Signs in Crown Point protest the proliferation of short-term vacation rentals. / Photo by Dustin Michelson

This post has been updated.

Owners of nearly 9,000 homes in the city of San Diego are renting them out to visitors, according to new data.

But a new analysis by Host Compliance, a San Francisco-based company that’s provided rental data to dozens of other cities, also shows just 22 percent of the homes being rented to visitors are being rented more than 90 days of the year. The numbers pertain to whole-home rentals, in which the owner is not on site and renters have run of the property, as opposed to home-sharing, in which an owner stays on site and makes a room or other space available within the home.

Host Compliance scraped data from two dozen rental sites after a request from Voice of San Diego.

The City Council is set to vote Tuesday on how to regulate the short-term vacation rental industry.

But the most important fact of the very contentious debate has been elusive: How many homes are people renting out to visitors, and how much has that gone up in recent years? Airbnb policy chief Chris Lehane said there has not been a major increase in short-term rentals in San Diego. Jonah Mechanic, whose company manages vacation rentals and advocates for regulations that allow for responsible renting , says that is not accurate but that many homes being rented out would not return to the housing market if vacation rentals were shut down – they’d just stay vacant except for the few times per year their owners use them.

Advocates of outright bans or very strict rental restrictions have floated many different numbers.

We may now have some clarity.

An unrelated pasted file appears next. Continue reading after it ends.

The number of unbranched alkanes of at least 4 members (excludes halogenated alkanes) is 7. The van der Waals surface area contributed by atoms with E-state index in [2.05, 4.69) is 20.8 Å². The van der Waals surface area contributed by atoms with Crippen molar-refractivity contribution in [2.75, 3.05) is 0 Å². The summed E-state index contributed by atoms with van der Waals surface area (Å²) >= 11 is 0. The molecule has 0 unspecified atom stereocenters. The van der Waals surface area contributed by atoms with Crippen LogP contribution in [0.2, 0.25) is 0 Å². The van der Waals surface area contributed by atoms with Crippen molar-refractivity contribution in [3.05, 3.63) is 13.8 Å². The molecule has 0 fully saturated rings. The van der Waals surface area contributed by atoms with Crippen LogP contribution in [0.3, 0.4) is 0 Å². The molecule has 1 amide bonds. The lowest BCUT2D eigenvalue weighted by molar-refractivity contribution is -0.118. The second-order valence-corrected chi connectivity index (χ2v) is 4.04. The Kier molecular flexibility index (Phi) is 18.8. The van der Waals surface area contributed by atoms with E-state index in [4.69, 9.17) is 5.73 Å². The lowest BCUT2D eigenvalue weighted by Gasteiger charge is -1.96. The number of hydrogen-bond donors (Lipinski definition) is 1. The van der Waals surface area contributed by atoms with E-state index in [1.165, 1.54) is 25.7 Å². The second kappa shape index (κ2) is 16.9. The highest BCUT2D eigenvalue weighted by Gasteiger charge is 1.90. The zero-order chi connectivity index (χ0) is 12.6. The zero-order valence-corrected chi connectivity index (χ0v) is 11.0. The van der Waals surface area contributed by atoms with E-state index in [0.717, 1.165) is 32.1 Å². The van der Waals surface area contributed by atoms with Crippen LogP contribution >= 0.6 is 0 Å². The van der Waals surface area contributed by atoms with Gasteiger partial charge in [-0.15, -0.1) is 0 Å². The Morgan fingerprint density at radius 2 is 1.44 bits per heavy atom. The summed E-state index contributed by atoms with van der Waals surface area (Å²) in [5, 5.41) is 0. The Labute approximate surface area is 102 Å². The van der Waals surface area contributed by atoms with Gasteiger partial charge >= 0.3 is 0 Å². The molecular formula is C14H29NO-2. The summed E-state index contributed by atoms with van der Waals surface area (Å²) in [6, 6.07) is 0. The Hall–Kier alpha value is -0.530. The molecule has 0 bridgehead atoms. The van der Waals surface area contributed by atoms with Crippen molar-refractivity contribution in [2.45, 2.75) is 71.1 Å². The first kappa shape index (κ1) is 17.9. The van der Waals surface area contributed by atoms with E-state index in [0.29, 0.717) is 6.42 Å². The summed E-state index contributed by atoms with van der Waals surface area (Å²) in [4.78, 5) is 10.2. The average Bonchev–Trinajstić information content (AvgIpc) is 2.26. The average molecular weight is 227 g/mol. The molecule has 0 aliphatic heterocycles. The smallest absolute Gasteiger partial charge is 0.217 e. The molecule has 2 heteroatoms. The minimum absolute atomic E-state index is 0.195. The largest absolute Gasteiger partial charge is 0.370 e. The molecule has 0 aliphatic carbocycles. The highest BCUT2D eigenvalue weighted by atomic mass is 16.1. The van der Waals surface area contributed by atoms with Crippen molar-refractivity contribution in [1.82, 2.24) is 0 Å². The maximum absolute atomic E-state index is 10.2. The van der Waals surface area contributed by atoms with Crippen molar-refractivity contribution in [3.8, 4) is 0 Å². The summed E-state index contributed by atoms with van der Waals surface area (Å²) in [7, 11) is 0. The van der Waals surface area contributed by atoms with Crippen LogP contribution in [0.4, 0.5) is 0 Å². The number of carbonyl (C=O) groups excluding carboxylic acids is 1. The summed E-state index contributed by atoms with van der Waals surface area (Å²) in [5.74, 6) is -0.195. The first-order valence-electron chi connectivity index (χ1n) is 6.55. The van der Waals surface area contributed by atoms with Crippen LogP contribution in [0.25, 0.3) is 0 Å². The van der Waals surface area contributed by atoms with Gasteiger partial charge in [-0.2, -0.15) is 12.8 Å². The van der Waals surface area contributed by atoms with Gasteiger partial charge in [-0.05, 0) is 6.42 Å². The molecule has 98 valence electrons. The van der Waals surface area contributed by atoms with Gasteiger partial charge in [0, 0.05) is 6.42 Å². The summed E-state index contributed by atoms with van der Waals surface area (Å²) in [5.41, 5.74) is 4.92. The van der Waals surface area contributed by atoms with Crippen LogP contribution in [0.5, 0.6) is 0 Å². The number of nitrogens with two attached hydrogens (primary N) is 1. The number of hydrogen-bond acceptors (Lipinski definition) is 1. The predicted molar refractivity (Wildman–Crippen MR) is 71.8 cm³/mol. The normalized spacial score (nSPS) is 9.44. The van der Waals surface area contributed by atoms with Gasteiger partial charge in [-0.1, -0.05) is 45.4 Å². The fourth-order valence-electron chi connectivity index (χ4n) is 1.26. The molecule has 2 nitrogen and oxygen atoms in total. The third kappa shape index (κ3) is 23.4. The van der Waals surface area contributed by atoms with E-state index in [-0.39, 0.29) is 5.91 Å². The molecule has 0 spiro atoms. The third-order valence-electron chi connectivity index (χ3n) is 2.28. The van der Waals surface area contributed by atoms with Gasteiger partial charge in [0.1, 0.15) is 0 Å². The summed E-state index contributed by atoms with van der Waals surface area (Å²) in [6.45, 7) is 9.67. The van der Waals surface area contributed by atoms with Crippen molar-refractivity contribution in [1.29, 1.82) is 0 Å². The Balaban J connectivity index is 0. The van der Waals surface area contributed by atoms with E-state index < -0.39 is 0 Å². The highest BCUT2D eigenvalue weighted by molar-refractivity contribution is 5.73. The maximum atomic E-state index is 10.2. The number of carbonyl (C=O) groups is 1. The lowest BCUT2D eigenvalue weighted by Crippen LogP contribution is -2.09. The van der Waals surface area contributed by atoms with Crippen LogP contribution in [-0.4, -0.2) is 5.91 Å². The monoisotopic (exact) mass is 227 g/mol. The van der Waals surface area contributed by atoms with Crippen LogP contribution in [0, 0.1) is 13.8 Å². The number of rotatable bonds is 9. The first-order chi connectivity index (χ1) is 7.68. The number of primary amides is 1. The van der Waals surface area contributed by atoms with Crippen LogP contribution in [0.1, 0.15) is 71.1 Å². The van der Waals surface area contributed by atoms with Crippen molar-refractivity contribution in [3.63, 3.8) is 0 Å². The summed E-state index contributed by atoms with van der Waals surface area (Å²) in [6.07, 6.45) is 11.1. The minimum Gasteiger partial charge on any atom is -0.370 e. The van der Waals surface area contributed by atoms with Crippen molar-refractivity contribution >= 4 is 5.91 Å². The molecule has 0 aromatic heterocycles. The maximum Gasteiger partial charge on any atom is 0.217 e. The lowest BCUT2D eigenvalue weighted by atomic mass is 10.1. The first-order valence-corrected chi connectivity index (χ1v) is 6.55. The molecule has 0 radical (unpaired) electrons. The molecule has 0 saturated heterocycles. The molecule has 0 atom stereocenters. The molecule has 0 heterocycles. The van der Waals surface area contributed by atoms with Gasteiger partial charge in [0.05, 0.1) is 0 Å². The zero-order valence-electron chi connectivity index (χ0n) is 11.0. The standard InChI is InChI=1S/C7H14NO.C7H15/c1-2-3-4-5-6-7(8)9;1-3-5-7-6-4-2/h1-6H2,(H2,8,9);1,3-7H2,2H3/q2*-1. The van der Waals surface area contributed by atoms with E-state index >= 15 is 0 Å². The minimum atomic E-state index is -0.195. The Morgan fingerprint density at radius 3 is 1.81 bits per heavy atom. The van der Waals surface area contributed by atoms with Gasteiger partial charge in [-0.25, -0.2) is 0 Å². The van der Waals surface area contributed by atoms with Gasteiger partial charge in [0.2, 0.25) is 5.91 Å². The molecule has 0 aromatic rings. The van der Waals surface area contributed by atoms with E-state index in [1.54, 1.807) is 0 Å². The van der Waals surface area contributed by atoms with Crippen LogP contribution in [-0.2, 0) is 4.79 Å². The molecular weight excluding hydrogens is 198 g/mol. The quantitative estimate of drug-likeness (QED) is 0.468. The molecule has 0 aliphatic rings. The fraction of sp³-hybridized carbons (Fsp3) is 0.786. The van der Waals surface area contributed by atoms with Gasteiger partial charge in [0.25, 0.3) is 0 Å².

Host Compliance researchers filtered out multiple listings to find just the unique properties being rented out.

They estimated there were 11,347 short-term vacation rental units in the city. Of those, 8,855 are the whole-home rentals that have caused the most frustration in neighborhoods.

The nearly 9,000 whole-home rentals make up the equivalent of less than 2 percent of the city’s housing inventory, per the U.S. Census Bureau’s latest five-year housing estimates.

Host Compliance found that 10 San Diego neighborhoods make up three-quarters of San Diego’s vacation rental market. Here’s a breakdown of the city’s vacation rental hot spots and the number of units each has. This data includes both partial and whole-home rentals.

The data also shows that 22 percent of whole-home vacation rentals in the city host different short-term visitors more than a total of 90 days a year, and that 57 percent of whole-home properties are rented out for fewer than 31 days a year.

The 90-day timeframe is particularly significant in the regulatory debate that will play out next week.

City Councilwoman Barbara Bry has pushed a plan that would allow homeowners to rent out their places to visitors up to 90 days a year. A group of four City Council members is advocating another plan that would allow rentals all year long with a minimum three-night stay in coastal zones.

Now, how much has it gone up?

It’s not clear.

The data we have shows Airbnb, which has been in the San Diego market since about 2011, saw a massive uptick in listings on its platform the past few years.